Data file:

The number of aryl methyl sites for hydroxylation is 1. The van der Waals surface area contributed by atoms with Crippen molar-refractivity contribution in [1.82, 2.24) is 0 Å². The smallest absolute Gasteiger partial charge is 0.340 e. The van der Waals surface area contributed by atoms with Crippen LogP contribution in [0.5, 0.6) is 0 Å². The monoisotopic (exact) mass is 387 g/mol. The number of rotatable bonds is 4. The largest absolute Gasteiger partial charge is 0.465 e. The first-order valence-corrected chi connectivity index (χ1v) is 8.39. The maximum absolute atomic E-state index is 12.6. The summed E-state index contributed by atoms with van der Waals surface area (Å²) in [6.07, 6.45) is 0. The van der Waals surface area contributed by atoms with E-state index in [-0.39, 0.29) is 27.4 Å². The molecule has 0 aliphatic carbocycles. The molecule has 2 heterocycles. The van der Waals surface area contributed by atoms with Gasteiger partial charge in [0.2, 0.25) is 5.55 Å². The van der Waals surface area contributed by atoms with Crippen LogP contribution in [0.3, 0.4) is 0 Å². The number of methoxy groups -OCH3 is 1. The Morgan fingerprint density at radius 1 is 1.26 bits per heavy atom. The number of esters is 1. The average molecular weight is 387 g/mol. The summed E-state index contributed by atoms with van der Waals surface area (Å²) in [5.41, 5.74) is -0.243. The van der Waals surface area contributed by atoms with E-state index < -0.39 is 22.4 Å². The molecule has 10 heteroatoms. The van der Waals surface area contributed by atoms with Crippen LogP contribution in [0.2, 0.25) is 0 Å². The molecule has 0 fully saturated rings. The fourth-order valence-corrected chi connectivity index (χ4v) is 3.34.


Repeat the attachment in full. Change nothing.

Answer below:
The number of aryl methyl sites for hydroxylation is 1. The van der Waals surface area contributed by atoms with Crippen molar-refractivity contribution in [1.82, 2.24) is 0 Å². The smallest absolute Gasteiger partial charge is 0.340 e. The van der Waals surface area contributed by atoms with Crippen LogP contribution in [0.5, 0.6) is 0 Å². The monoisotopic (exact) mass is 387 g/mol. The number of rotatable bonds is 4. The largest absolute Gasteiger partial charge is 0.465 e. The first-order valence-corrected chi connectivity index (χ1v) is 8.39. The maximum absolute atomic E-state index is 12.6. The summed E-state index contributed by atoms with van der Waals surface area (Å²) in [6.07, 6.45) is 0. The van der Waals surface area contributed by atoms with E-state index in [-0.39, 0.29) is 27.4 Å². The molecule has 0 aliphatic carbocycles. The molecule has 2 heterocycles. The van der Waals surface area contributed by atoms with Gasteiger partial charge in [0.2, 0.25) is 5.55 Å². The van der Waals surface area contributed by atoms with Crippen LogP contribution in [0.3, 0.4) is 0 Å². The number of methoxy groups -OCH3 is 1. The Morgan fingerprint density at radius 1 is 1.26 bits per heavy atom. The number of esters is 1. The average molecular weight is 387 g/mol. The summed E-state index contributed by atoms with van der Waals surface area (Å²) in [5.41, 5.74) is -0.243. The van der Waals surface area contributed by atoms with E-state index < -0.39 is 22.4 Å². The molecule has 10 heteroatoms. The van der Waals surface area contributed by atoms with Crippen LogP contribution in [0.2, 0.25) is 0 Å². The molecule has 0 fully saturated rings. The fourth-order valence-corrected chi connectivity index (χ4v) is 3.34.